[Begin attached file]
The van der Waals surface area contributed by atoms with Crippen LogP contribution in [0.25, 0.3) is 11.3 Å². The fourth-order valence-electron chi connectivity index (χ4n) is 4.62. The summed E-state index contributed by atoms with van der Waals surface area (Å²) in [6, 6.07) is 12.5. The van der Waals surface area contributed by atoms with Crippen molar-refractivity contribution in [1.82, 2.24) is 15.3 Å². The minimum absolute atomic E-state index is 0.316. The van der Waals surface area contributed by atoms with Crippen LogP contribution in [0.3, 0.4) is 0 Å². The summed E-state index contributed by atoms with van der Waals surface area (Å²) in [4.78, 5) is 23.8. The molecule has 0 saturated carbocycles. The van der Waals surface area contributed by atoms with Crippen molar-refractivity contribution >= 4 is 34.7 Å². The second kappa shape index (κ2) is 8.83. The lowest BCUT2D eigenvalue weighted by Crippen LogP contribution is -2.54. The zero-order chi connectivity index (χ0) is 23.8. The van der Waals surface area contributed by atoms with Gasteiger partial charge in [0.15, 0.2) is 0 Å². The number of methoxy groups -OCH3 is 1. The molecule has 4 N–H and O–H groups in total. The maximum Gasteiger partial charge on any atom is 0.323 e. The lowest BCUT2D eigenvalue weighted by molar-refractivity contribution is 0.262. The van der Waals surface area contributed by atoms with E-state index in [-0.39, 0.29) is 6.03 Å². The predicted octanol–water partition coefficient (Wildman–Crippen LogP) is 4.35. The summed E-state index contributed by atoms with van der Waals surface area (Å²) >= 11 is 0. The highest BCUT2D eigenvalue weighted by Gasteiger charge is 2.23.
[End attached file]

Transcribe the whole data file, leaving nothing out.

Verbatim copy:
The van der Waals surface area contributed by atoms with Crippen LogP contribution in [0.25, 0.3) is 11.3 Å². The fourth-order valence-electron chi connectivity index (χ4n) is 4.62. The summed E-state index contributed by atoms with van der Waals surface area (Å²) in [6, 6.07) is 12.5. The van der Waals surface area contributed by atoms with Crippen molar-refractivity contribution in [1.82, 2.24) is 15.3 Å². The minimum absolute atomic E-state index is 0.316. The van der Waals surface area contributed by atoms with Crippen LogP contribution in [0.3, 0.4) is 0 Å². The summed E-state index contributed by atoms with van der Waals surface area (Å²) in [4.78, 5) is 23.8. The molecule has 0 saturated carbocycles. The van der Waals surface area contributed by atoms with Crippen molar-refractivity contribution >= 4 is 34.7 Å². The second kappa shape index (κ2) is 8.83. The lowest BCUT2D eigenvalue weighted by Crippen LogP contribution is -2.54. The zero-order chi connectivity index (χ0) is 23.8. The van der Waals surface area contributed by atoms with Gasteiger partial charge in [0.15, 0.2) is 0 Å². The number of methoxy groups -OCH3 is 1. The molecule has 4 N–H and O–H groups in total. The maximum Gasteiger partial charge on any atom is 0.323 e. The lowest BCUT2D eigenvalue weighted by molar-refractivity contribution is 0.262. The van der Waals surface area contributed by atoms with E-state index in [-0.39, 0.29) is 6.03 Å². The predicted octanol–water partition coefficient (Wildman–Crippen LogP) is 4.35. The summed E-state index contributed by atoms with van der Waals surface area (Å²) >= 11 is 0. The highest BCUT2D eigenvalue weighted by Gasteiger charge is 2.23.